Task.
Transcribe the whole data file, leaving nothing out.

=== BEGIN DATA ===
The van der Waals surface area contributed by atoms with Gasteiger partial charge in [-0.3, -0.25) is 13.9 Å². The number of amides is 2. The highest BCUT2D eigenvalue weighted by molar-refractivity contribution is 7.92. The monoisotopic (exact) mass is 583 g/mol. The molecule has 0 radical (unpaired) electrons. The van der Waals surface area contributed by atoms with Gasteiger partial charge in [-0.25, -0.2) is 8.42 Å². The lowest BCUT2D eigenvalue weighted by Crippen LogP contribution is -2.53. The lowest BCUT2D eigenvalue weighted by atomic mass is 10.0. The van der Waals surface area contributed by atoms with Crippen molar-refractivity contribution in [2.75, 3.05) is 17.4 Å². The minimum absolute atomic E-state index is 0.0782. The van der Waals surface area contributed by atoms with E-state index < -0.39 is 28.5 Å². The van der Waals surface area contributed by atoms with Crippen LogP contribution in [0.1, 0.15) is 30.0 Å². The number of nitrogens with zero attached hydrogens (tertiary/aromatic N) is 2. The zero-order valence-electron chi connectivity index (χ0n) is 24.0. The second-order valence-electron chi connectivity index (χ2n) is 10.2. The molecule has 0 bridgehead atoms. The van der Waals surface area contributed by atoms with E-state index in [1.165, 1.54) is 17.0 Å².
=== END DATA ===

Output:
The van der Waals surface area contributed by atoms with Gasteiger partial charge in [-0.3, -0.25) is 13.9 Å². The number of amides is 2. The highest BCUT2D eigenvalue weighted by molar-refractivity contribution is 7.92. The monoisotopic (exact) mass is 583 g/mol. The molecule has 0 radical (unpaired) electrons. The van der Waals surface area contributed by atoms with Gasteiger partial charge in [-0.25, -0.2) is 8.42 Å². The lowest BCUT2D eigenvalue weighted by Crippen LogP contribution is -2.53. The lowest BCUT2D eigenvalue weighted by atomic mass is 10.0. The van der Waals surface area contributed by atoms with Crippen molar-refractivity contribution in [2.75, 3.05) is 17.4 Å². The minimum absolute atomic E-state index is 0.0782. The van der Waals surface area contributed by atoms with E-state index < -0.39 is 28.5 Å². The van der Waals surface area contributed by atoms with Crippen LogP contribution in [0.1, 0.15) is 30.0 Å². The number of nitrogens with zero attached hydrogens (tertiary/aromatic N) is 2. The zero-order valence-electron chi connectivity index (χ0n) is 24.0. The second-order valence-electron chi connectivity index (χ2n) is 10.2. The molecule has 0 bridgehead atoms. The van der Waals surface area contributed by atoms with E-state index in [1.165, 1.54) is 17.0 Å².